• Emergency alerts: When dangers like a weather event threaten, emergency alerts can give customers a heads-up, protecting the customer and the insurer’s financial interests. Messages can include tips on preparing for a storm, reminders about documentation or claim submission processes and more. Alerts also signal that the company is looking out for customers.

These are just a few examples — automated calls can be used for good in a number of other ways, like conducting customer satisfaction surveys, enabling continuous service improvement or improving retention by alerting delinquent policyholders of a pending lapse date and warning them of the impact a lapsed policy could have on future insurance rates. Automated calls can help insurers reach customers in a timely, affordable way with messaging that is consistent and on-brand. The problem isn’t automated calls — it’s unwelcome robocalls.

So, how can companies fight back? It’s simple: Respect customer preferences and provide valuable information. The examples above are just a few ways insurers can provide information customers want or need, and when businesses consistently deliver valuable messages in a highly personalized and emotionally relevant manner, they can achieve listener-ship rates that average 93%. Even better, regular communication from a company’s main number increases the likelihood of being added to a customer’s address book, ensuring you’re differentiated from unwelcome calls moving forward.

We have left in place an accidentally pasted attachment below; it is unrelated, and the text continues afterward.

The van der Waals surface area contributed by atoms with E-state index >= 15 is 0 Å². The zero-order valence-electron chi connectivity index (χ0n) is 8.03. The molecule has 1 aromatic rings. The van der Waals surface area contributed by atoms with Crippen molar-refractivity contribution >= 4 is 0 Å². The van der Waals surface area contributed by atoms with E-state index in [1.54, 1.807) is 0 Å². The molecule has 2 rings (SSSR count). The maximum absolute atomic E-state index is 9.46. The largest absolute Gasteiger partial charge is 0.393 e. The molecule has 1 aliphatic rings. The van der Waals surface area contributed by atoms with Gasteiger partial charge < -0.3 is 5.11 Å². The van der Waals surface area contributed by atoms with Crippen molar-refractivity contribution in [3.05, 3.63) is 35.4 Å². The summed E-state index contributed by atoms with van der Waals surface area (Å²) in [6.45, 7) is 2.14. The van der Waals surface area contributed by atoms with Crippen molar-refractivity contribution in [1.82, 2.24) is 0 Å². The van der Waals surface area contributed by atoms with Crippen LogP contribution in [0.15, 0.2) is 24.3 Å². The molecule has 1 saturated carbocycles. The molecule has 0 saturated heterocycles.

Like email spam and junk mail before them, robocalls are a scourge. They use an indispensable communication platform to harass consumers with unwanted contact. But it’s important to keep in mind that automated calls can be a helpful and welcome customer communication tool. That’s why it’s time to reclaim automated calling from unscrupulous robocall spammers. Let’s make a medium that works for everyone.